***Author’s note: At the time, this seemed like a great idea for a blog post. Looking at the post now in its final form, I think that it is sufficient evidence for self admission into a mental hospital***
Many of you are probably curious what one does on a train for 134 hours and 23 minutes when you are in a cabin with approximately four stuffed animals and exactly zero other humans. It’s quite simple. So simple, in fact, I’ve coined a phrase. WRODON.
WRODON. Write, Read, Observe out the window, Drink tea, Or Nap. WRODON. Let’s use it in a sentence. “I had a way overpriced borscht in the restaurant car, then I went back to my cabin to catch up on some WRODON.” OR “There was this seriously cute girl in Car 9 that came by for some WRODON last night. She O’d while I R’d, if you know what I mean.”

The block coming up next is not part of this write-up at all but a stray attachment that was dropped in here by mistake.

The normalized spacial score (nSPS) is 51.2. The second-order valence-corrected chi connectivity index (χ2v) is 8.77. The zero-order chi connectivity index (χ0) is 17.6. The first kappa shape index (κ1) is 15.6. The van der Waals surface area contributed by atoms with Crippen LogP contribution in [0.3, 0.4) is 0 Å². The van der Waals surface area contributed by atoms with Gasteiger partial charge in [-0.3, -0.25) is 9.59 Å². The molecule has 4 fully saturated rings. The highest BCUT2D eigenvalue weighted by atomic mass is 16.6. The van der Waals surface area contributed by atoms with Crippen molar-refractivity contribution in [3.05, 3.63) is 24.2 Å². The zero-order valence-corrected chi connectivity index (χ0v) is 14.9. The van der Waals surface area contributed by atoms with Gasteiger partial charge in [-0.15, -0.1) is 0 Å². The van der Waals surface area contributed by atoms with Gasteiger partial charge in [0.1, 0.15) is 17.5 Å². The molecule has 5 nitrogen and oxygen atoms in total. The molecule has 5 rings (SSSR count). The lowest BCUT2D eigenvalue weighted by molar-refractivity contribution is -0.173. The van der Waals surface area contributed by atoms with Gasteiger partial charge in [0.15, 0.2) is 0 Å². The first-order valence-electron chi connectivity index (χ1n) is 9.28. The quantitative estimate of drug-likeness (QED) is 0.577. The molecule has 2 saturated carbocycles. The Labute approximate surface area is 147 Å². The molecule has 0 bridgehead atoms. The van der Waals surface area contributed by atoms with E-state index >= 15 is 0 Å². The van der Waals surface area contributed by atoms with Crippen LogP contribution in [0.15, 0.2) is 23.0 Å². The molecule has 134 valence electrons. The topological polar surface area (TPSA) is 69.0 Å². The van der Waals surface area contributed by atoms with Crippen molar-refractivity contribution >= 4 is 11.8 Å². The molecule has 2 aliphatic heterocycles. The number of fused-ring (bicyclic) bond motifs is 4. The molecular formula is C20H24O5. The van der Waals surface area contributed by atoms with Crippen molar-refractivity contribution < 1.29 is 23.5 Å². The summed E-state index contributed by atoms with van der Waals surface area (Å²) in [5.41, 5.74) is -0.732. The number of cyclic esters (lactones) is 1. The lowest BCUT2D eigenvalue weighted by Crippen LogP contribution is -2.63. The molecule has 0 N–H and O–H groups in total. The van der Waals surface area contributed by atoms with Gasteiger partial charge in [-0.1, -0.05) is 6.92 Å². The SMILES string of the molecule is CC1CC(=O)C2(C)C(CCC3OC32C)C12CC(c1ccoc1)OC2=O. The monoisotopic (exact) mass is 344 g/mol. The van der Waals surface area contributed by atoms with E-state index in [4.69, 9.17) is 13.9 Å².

I know what you are all thinking and the answer is yes. You can do more than one WRODON component simultaneously. Below I’ve included a sample of photos in case you ever decide to take the Trans-Siberian Railroad, or as I like to call it, prison with a view. I also like to call it the Trany, as in, get some food then hop back on the Trany, though that joke was lost in translation on just about everybody I met.
Here you can see me Ring and Ding
Occasionally we will do three at once.
Oscar and I once attempted Wing, Ring, Oing, and Ding simultaneously, though I wouldn’t recommend it.
Despite my noble efforts, I have determined that it is impossible to simultaneously encapsulate all aspects of WRODON. This is due to many factors, not least because Ning requires your eyes to be shut while Ring and Oing, and to a lesser extent, Wing, require your eyes to be open. This is a difficult concept to grasp but very important to understanding while I was never able to achieve the pentagasm of complete WRODON. I would also recommend keep your eyes open while Ding, especially if the tea is piping hot as it was during my failed experiment.